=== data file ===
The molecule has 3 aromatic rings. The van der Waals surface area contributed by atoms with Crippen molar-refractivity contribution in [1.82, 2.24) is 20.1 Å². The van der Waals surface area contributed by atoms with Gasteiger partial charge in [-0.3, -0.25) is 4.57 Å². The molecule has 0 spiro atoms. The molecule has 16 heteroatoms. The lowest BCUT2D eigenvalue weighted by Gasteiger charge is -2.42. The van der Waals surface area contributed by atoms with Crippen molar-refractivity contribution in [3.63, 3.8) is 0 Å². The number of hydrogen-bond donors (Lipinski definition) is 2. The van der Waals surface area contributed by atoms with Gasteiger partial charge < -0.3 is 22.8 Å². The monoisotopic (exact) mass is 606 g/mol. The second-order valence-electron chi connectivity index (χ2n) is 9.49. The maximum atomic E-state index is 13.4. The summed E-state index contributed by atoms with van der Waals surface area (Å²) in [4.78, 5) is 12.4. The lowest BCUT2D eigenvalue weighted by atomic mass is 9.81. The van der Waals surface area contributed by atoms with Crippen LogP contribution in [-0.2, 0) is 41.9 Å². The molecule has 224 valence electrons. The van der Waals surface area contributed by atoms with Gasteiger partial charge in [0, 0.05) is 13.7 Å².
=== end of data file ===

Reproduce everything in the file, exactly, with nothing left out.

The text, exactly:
The molecule has 3 aromatic rings. The van der Waals surface area contributed by atoms with Crippen molar-refractivity contribution in [1.82, 2.24) is 20.1 Å². The van der Waals surface area contributed by atoms with Gasteiger partial charge in [-0.3, -0.25) is 4.57 Å². The molecule has 0 spiro atoms. The molecule has 16 heteroatoms. The lowest BCUT2D eigenvalue weighted by Gasteiger charge is -2.42. The van der Waals surface area contributed by atoms with Crippen molar-refractivity contribution in [3.63, 3.8) is 0 Å². The number of hydrogen-bond donors (Lipinski definition) is 2. The van der Waals surface area contributed by atoms with Gasteiger partial charge < -0.3 is 22.8 Å². The monoisotopic (exact) mass is 606 g/mol. The second-order valence-electron chi connectivity index (χ2n) is 9.49. The maximum atomic E-state index is 13.4. The summed E-state index contributed by atoms with van der Waals surface area (Å²) in [4.78, 5) is 12.4. The lowest BCUT2D eigenvalue weighted by atomic mass is 9.81. The van der Waals surface area contributed by atoms with Crippen LogP contribution in [-0.2, 0) is 41.9 Å². The molecule has 224 valence electrons. The van der Waals surface area contributed by atoms with Gasteiger partial charge in [0, 0.05) is 13.7 Å².